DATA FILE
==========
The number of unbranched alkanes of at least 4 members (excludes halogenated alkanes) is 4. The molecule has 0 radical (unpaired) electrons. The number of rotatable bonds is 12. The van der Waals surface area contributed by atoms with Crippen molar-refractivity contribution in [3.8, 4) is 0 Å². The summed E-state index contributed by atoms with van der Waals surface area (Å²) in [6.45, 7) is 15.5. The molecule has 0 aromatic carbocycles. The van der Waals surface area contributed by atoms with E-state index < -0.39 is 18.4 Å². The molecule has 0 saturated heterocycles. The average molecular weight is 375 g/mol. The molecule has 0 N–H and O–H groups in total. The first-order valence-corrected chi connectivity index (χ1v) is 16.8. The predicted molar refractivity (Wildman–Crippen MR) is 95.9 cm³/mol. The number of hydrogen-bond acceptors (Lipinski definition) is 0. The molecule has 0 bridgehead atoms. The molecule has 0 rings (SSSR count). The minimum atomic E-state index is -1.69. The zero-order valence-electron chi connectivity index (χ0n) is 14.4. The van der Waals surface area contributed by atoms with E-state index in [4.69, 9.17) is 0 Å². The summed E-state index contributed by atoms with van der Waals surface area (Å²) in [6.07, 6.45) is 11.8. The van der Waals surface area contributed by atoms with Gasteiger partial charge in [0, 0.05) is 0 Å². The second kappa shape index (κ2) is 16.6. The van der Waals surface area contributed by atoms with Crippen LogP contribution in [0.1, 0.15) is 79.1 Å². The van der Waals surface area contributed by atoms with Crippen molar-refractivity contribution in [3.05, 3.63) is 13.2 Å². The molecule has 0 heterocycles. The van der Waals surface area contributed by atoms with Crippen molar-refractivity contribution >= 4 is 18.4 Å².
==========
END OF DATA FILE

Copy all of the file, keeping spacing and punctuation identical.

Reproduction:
The number of unbranched alkanes of at least 4 members (excludes halogenated alkanes) is 4. The molecule has 0 radical (unpaired) electrons. The number of rotatable bonds is 12. The van der Waals surface area contributed by atoms with Crippen molar-refractivity contribution in [3.8, 4) is 0 Å². The summed E-state index contributed by atoms with van der Waals surface area (Å²) in [6.45, 7) is 15.5. The molecule has 0 aromatic carbocycles. The van der Waals surface area contributed by atoms with E-state index < -0.39 is 18.4 Å². The molecule has 0 saturated heterocycles. The average molecular weight is 375 g/mol. The molecule has 0 N–H and O–H groups in total. The first-order valence-corrected chi connectivity index (χ1v) is 16.8. The predicted molar refractivity (Wildman–Crippen MR) is 95.9 cm³/mol. The number of hydrogen-bond acceptors (Lipinski definition) is 0. The molecule has 0 bridgehead atoms. The molecule has 0 rings (SSSR count). The minimum atomic E-state index is -1.69. The zero-order valence-electron chi connectivity index (χ0n) is 14.4. The van der Waals surface area contributed by atoms with E-state index in [4.69, 9.17) is 0 Å². The summed E-state index contributed by atoms with van der Waals surface area (Å²) in [6.07, 6.45) is 11.8. The van der Waals surface area contributed by atoms with Gasteiger partial charge in [0, 0.05) is 0 Å². The second kappa shape index (κ2) is 16.6. The van der Waals surface area contributed by atoms with Crippen LogP contribution in [0.1, 0.15) is 79.1 Å². The van der Waals surface area contributed by atoms with Crippen molar-refractivity contribution in [3.05, 3.63) is 13.2 Å². The molecule has 0 heterocycles. The van der Waals surface area contributed by atoms with Crippen molar-refractivity contribution >= 4 is 18.4 Å².